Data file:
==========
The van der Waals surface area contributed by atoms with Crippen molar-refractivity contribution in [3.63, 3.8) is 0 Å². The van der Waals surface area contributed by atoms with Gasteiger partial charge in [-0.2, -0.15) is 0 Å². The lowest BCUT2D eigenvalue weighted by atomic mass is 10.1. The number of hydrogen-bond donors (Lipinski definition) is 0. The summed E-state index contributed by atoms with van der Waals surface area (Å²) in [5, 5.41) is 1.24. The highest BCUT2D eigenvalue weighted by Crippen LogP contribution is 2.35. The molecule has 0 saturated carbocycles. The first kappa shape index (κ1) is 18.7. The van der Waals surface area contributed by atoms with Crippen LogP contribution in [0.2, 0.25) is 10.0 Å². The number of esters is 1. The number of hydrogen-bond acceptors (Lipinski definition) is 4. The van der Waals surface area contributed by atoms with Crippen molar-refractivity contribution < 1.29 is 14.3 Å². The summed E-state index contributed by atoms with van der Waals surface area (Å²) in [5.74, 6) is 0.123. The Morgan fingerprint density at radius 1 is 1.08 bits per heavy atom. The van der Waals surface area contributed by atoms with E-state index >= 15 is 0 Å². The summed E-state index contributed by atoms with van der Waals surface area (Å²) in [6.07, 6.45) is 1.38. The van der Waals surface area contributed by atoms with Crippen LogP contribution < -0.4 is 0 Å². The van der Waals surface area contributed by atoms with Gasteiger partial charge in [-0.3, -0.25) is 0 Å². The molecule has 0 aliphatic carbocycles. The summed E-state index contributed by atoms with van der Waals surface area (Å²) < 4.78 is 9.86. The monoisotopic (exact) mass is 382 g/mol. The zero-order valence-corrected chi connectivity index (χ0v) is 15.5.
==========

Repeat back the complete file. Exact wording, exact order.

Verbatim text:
The van der Waals surface area contributed by atoms with Crippen molar-refractivity contribution in [3.63, 3.8) is 0 Å². The van der Waals surface area contributed by atoms with Gasteiger partial charge in [-0.2, -0.15) is 0 Å². The lowest BCUT2D eigenvalue weighted by atomic mass is 10.1. The number of hydrogen-bond donors (Lipinski definition) is 0. The summed E-state index contributed by atoms with van der Waals surface area (Å²) in [5, 5.41) is 1.24. The highest BCUT2D eigenvalue weighted by Crippen LogP contribution is 2.35. The molecule has 0 saturated carbocycles. The first kappa shape index (κ1) is 18.7. The van der Waals surface area contributed by atoms with Crippen LogP contribution in [0.2, 0.25) is 10.0 Å². The number of esters is 1. The number of hydrogen-bond acceptors (Lipinski definition) is 4. The van der Waals surface area contributed by atoms with Crippen molar-refractivity contribution < 1.29 is 14.3 Å². The summed E-state index contributed by atoms with van der Waals surface area (Å²) in [5.74, 6) is 0.123. The Morgan fingerprint density at radius 1 is 1.08 bits per heavy atom. The van der Waals surface area contributed by atoms with E-state index >= 15 is 0 Å². The summed E-state index contributed by atoms with van der Waals surface area (Å²) in [6.07, 6.45) is 1.38. The van der Waals surface area contributed by atoms with Crippen LogP contribution < -0.4 is 0 Å². The van der Waals surface area contributed by atoms with Gasteiger partial charge in [-0.3, -0.25) is 0 Å². The molecule has 0 aliphatic carbocycles. The summed E-state index contributed by atoms with van der Waals surface area (Å²) < 4.78 is 9.86. The monoisotopic (exact) mass is 382 g/mol. The zero-order valence-corrected chi connectivity index (χ0v) is 15.5.